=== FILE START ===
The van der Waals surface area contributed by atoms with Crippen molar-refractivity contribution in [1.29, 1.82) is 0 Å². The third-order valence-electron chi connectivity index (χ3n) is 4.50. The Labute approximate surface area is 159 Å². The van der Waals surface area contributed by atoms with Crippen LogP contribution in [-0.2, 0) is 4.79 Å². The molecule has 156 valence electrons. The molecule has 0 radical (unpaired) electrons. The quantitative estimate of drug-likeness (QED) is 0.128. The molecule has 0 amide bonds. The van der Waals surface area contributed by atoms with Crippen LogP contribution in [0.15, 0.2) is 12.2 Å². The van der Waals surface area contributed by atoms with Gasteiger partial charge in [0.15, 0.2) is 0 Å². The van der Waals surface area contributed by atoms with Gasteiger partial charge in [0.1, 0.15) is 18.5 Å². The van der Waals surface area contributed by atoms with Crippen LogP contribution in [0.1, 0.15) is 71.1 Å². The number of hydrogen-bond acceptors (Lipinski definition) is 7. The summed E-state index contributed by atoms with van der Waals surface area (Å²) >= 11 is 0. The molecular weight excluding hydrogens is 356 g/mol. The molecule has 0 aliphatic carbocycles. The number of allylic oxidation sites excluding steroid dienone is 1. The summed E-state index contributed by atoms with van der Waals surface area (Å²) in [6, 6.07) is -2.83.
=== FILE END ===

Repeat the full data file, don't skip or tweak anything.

The van der Waals surface area contributed by atoms with Crippen molar-refractivity contribution in [1.29, 1.82) is 0 Å². The third-order valence-electron chi connectivity index (χ3n) is 4.50. The Labute approximate surface area is 159 Å². The van der Waals surface area contributed by atoms with Crippen LogP contribution in [-0.2, 0) is 4.79 Å². The molecule has 156 valence electrons. The molecule has 0 radical (unpaired) electrons. The quantitative estimate of drug-likeness (QED) is 0.128. The molecule has 0 amide bonds. The van der Waals surface area contributed by atoms with Crippen LogP contribution in [0.15, 0.2) is 12.2 Å². The van der Waals surface area contributed by atoms with Gasteiger partial charge in [0.15, 0.2) is 0 Å². The van der Waals surface area contributed by atoms with Gasteiger partial charge in [0.1, 0.15) is 18.5 Å². The van der Waals surface area contributed by atoms with Crippen LogP contribution in [0.1, 0.15) is 71.1 Å². The number of hydrogen-bond acceptors (Lipinski definition) is 7. The summed E-state index contributed by atoms with van der Waals surface area (Å²) >= 11 is 0. The molecular weight excluding hydrogens is 356 g/mol. The molecule has 0 aliphatic carbocycles. The number of allylic oxidation sites excluding steroid dienone is 1. The summed E-state index contributed by atoms with van der Waals surface area (Å²) in [6, 6.07) is -2.83.